Gathered family and friends cheered and applauded as the 168 graduates were led around the circle by the Mohawk Valley Frasers.
The Class of 2007 chose English teacher Dewayne Cronk to be the faculty speaker.
“I get a chance to learn as much from the kids as they do from me,” Cronk said. He joked that students taught him how to download music for free, legally. “There are so many talented and bright kids in the Class of 2007. It reaffirms my faith in the younger generations.”
He encouraged the graduates to pursue education, whether it be by attending college or by participating in on-the-job training or by going into the military.
Cronk told the graduates how the school’s former custodian, Jack Hall, who died of cancer recently, went back to school to earn a high school diploma.
“The fact that a man of Mr. Hall’s age felt the need to go back and earn his high school diploma, speaks to the power and value of an education,” he said.
Superintendent Ronald Spadafora agreed that the value of an education is great.
“Just by getting here today your lifetime earning potential increased by $1 million,” he said.
Graduates’ paths after high school vary with some joining the military, some going to college and others jumping right into the workforce.
“Let us consider the myriad of possibilities out there to be discovered,” said Valedictorian Zachary Lynch.
Misty Buell, 18, plans on following her brother’s footsteps and serving her country. He is in the Air Force and she will be joining the U.S. Marine Corps. Her goal is to pursue aviation.
“I was the only girl in all of my tech courses,” she said. “I don’t really feel like paying a fortune to go to college.”
Katie Sheridan, 17, will be attending the University of Scranton in Pennsylvania to study biology.
“I want to do something in medicine,” she said. But if that doesn’t work out, “University of Scranton has a really good occupational therapy program.”
Sheridan said she would miss her friends the most.
Rachel Donaldson, 18, will be attending SUNY Cortland where she will major in childhood education and special education.
Donaldson said growing up she and Sheridan wanted to be marine biologists and “that dream just kind of died.”
Like Sheridan, Katie Wartella, 18, will be going out of state to attend Springfield College in Massachusetts. She plans on studying occupational therapy.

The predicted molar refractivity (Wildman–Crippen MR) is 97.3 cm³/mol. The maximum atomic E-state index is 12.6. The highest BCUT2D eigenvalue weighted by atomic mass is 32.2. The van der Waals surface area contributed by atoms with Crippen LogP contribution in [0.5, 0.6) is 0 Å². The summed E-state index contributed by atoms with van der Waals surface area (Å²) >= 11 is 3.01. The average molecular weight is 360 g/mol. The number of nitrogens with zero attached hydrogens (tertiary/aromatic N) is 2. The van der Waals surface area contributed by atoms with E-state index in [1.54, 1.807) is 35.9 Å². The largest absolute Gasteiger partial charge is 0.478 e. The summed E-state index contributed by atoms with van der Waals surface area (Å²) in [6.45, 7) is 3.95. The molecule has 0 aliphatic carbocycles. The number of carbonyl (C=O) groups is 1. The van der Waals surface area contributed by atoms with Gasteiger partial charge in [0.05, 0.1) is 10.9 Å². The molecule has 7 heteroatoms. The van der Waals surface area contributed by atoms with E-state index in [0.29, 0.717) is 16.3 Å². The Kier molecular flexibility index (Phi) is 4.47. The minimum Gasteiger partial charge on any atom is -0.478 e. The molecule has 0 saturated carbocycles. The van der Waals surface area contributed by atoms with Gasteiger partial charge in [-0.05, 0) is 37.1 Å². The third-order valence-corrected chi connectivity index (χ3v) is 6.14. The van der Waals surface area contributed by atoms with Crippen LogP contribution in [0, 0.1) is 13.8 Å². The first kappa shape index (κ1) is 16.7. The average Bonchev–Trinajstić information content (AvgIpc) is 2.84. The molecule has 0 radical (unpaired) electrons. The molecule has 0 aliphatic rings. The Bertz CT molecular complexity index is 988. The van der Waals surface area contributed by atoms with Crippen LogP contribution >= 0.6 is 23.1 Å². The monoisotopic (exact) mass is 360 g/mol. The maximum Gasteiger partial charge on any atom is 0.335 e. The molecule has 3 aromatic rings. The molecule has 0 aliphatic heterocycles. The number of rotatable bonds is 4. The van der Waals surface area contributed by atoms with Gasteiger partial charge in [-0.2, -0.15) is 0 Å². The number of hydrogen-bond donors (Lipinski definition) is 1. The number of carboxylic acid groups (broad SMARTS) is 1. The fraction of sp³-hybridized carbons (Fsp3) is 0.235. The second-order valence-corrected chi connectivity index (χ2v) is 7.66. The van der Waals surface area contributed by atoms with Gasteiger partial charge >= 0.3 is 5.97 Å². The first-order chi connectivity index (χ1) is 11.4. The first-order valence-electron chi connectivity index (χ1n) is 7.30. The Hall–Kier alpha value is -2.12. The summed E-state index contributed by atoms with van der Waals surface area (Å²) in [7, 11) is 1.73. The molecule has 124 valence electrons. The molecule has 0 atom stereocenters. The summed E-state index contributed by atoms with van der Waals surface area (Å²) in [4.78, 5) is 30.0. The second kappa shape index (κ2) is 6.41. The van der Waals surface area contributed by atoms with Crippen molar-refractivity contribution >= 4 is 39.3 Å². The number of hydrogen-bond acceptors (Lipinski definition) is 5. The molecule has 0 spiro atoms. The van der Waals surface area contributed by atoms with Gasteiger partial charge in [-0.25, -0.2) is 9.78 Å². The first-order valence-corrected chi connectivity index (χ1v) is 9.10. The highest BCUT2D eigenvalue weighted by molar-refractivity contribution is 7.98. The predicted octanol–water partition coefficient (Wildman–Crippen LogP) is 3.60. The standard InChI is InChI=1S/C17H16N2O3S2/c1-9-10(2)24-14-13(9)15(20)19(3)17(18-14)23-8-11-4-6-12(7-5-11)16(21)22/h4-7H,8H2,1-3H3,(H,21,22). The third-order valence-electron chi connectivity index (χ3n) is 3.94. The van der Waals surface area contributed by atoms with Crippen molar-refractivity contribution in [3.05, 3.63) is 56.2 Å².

“I’ve lived here all my life, knowing that next fall I’m not going to be back here is sad,” she said. But she plans on coming back. “I want to move back to Oneida.”
Wartella wants to take after her mother, who is a nurse, and work in the healthcare industry. Maybe even at Oneida Healthcare Center.
“My mom’s a nurse. I’ve always seen how hard she works and never wanted to be in healthcare. Now, I am looking forward to being in healthcare,” she said.
Aaron Winn, 18, plans to join the workforce immediately. He wants to stay in the Oneida area and said he may decide to attend college in the future.
Hope Johnson, 18, has been home-tutored since 9th grade due to a condition called RSDS, or Reflexive Sympathetic Dystrophy Syndrome.
“It affects the sympathetic nerve system, it creates pain when their should be no pain,” said PJ Fisher, Johnson’s mother. “It was a long hard road-there were a couple of times she didn’t think she would make it, but she did.”
Fisher is proud of her daughter. Johnson would like to go to college to become a kindergarten teacher, but hasn’t decided on a school yet.
Johnson was glad to be a part of the ceremony Saturday.
“It’s different because I didn’t get to hang out with everybody but I did get to have a really awesome teacher, Mr. Fiacco,” she said.
Jim Fiacco teaches 10th and 12th grade social studies at Oneida. He doesn’t think current graduates are that much different than when he graduated.
“In some ways kids are more worldly. Some are less motivated, some are more motivated,” he said. “There’s a bigger gap between them and me when it comes to technology.”
Students were stuck between being happy and sad that their time at Oneida High School was over.
“It was the best of times, it was the worst of times, it was the age of wisdom, it was the age of foolishness-we had everything before us, we had nothing before us,” Salutatorian Jordan Jarecki quoted Charles Dickens to sum up his feelings of the past four years.
“High school was a time of dreams, hopes, expectations and goals,” he said. “A time to learn about ourselves and who we are as individuals. I am shocked by how much I have learned-how much I have changed.”
“Future generations of America rest in the hands of graduates like us,” Jarecki said.
Board of Education President Brian Simchik instructed the members of the Class of 2007 to take responsibility for their actions.
“Ready or not you’re responsible; legally, ethically and morally,” he said. “Recognize that being responsible and making decisions is a skill-requires practice.”
©The Oneida Daily Dispatch 2007